Australia
6 Posts
 Posted 03/03/2021  7:50 pm  Show Profile   Bookmark this reply Add melbourne_yankee to your friends list Get a Link to this Reply
Princetane & jbuck,

Thanks for the welcome.

I have the 1990 NZ Proof and also the $1 Proof coin as well. The coins in the set are really outstanding quality.

Not really into the Australian $2 coin craze, but do like the silver Kangaroo coins. I wish the RAM would have kept the series simple and also continued the carded coins.

Oh well it makes a nice place to stop the collection.

It seems to me that those $1 NZ proof silver dollars are really nice coins and undervalued compared to various Australian ones.

The NZ bullion coins are nice too, but the price is over the top............
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New Zealand
2442 Posts
 Posted 03/04/2021  01:30 am  Show Profile   Bookmark this reply Add Princetane to your friends list Get a Link to this Reply
I totally agree, most of the $10 gold coins are priced at 2x - 3x bullion value. Generally I don't even buy modern silver and gold. All these classic sets with the Proof $1 (to 1990) and $5 coins (1991 - now) are the fun ones.

Anything before 2000 is incredibly vwell priced. The 1990 set above has 66.5 grams of silver or 2.16 oz and thats about $58US and $84NZ at current prices, so I paid very little above melt for a proof rarity.

Compare that now to the $110 - $140NZD charged for the standard new Proof $5 coin (Which has 0.84 oz of silver), this is about 4 - 5x melt value.

Then again minting rates are much lower (A few hundred to 1000 whereas 1980s and 1990s stuff is high 4 figures and low 5 figures).

I did find that 7000 sets were made and 100 had the white sleeve, the other 6,900 don't have them. There was also a cupronickel.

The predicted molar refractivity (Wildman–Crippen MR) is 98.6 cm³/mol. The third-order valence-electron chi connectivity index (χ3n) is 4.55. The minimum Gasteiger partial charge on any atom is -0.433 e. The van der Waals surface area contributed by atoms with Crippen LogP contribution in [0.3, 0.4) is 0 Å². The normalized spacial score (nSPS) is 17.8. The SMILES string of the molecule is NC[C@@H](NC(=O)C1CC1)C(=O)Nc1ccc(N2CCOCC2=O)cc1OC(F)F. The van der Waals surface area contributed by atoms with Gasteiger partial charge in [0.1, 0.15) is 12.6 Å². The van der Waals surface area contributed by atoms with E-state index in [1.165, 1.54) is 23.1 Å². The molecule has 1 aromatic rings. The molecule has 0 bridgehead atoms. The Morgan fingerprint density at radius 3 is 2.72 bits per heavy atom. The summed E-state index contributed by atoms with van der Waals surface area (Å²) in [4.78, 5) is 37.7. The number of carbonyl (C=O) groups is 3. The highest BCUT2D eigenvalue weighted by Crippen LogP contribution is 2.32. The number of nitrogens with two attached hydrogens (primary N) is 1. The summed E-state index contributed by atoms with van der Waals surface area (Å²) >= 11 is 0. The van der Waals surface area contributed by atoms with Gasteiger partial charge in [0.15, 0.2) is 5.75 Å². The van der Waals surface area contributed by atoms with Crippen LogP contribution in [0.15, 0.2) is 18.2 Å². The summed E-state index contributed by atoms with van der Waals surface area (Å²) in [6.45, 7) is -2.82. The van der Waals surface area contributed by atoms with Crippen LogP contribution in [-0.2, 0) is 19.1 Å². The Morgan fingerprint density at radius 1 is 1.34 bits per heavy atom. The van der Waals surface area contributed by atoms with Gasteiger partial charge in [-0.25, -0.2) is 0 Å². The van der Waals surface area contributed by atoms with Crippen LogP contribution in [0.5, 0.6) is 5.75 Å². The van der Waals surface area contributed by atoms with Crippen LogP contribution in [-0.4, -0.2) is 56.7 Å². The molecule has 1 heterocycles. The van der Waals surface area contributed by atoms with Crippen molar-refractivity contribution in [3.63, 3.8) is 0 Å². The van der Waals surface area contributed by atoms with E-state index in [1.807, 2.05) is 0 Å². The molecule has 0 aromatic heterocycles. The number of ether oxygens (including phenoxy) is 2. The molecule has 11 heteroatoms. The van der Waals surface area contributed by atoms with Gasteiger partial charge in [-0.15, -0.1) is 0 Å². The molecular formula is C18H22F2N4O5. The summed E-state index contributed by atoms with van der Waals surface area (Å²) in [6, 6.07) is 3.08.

The joy of this 1990 set, is these coins never circulated and are only available in the sets, making them more desirable.
Loving Halfcrowns. British and Commonwealth coins 1750 - 1950 and anything Kiwi.
If it's round, shiny and silvery I will love it.
Edited by Princetane
03/04/2021 01:32 am
New Member
Australia
6 Posts
 Posted 03/22/2021  9:17 pm  Show Profile   Bookmark this reply Add melbourne_yankee to your friends list Get a Link to this Reply
Princetane,

Just wondering if you could comment on the market for NZ uncirculated year sets and/or proof sets in NZ.

I look at the stuff on Ebay Australia and the prices are all over the place.


I don't look at the stuff listed in NZ as we have have the nifty 10% GST added to everything including postage bought from outside the country added to the Ebay tab.

I have Bertrand's 2020 catalogue and the prices include that NZ15% GST. Are those realistic prices in New Zealand or they high?

Would dealers in NZ take 15% off the price for shipments sent outside of NZ? I know several stamp dealers/auction houses that do that for foreign purchases?
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New Zealand
2442 Posts
 Posted 03/23/2021  05:15 am  Show Profile   Bookmark this reply Add Princetane to your friends list Get a Link to this Reply
Can't really speak for dealers as I buy off club members, auctions and Trade Me.